Expression of co-stimulatory factor B7-2 on the intrahepatic bile ducts in primary biliary cirrhosis and primary sclerosing cholangitis: An immunohistochemical study

Koichi Tsuneyama, Kenichi Harada, Mitsue Yasoshima, Kyosuke Kaji, M. Eric Gershwin, Yasuni Nakanuma

Research output: Contribution to journalArticle

46 Scopus citations

Abstract

Co-stimulatory factors B7-1 (CD80) and B7-2 (CD86) and their ligands, including CD28, are important for the efficient presentation and persistence of an antigen-specific immune reaction. Hitherto, there has been a paucity of data on the roles of such co-stimulatory factors in immune-mediated biliary diseases. In this investigation, the hepatic immunohistochemical expression of B7-1 and B7-2 has been studied, with emphasis on intrahepatic biliary epithelia, using wedge biopsies from 22 patients with primary biliary cirrhosis (PBC), seven with primary sclerosing cholagitis (PSC), and, as controls, eight cases of extrahepatic biliary obstruction, eight of chronic vital hepatitis C, and three histologically normal livers. In 10/22 (45 per cent) patients with PBC and 3/7 (43 per cent) patients with PSC, B7-2, but not B7-1, was expressed on the epithelial cells of small intrahepatic bile ducts and bile ductules. This expression was manifest as diffuse but variable cytoplasmic staining. Such B7-2-positive bile ducts were not seen in controls. Positive staining was found only in the early, stage of PBC and PSC. In PBC and PSC, almost all lymphocytes in the portal tracts, including those around the damaged bile ducts, were positive for CD28, a ligand of B7- 2. These results suggest that B7-2 expression on biliary epithelial calls is involved in antigen presentation and perhaps in bile duct destruction in PSC and PBC.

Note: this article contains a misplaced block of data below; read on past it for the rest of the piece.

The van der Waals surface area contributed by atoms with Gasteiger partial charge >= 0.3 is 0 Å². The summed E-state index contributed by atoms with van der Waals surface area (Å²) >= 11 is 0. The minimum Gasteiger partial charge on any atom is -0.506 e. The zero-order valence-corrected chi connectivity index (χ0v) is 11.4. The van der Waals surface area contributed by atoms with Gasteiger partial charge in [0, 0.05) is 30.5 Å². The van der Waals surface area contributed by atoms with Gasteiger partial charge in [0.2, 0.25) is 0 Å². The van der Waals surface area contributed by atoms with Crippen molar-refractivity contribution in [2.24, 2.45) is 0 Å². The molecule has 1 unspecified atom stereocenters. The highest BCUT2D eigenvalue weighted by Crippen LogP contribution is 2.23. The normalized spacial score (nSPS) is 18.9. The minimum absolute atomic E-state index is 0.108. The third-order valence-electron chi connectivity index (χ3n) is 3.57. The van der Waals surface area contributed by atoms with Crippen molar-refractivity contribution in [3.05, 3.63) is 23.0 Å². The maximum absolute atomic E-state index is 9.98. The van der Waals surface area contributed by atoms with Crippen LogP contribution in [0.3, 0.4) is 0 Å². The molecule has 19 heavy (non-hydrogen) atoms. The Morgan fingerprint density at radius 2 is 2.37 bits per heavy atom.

Original languageEnglish (US)
Pages (from-to)126-130
Number of pages5
JournalJournal of Pathology
Volume186
Issue number2
DOIs
StatePublished - Oct 1998

Keywords

  • B7-2
  • Co-stimulatory factor
  • Intrahepatic small bile ducts
  • Primary biliary cirrhosis
  • Primary sclerosing cholangitis

ASJC Scopus subject areas

  • Pathology and Forensic Medicine

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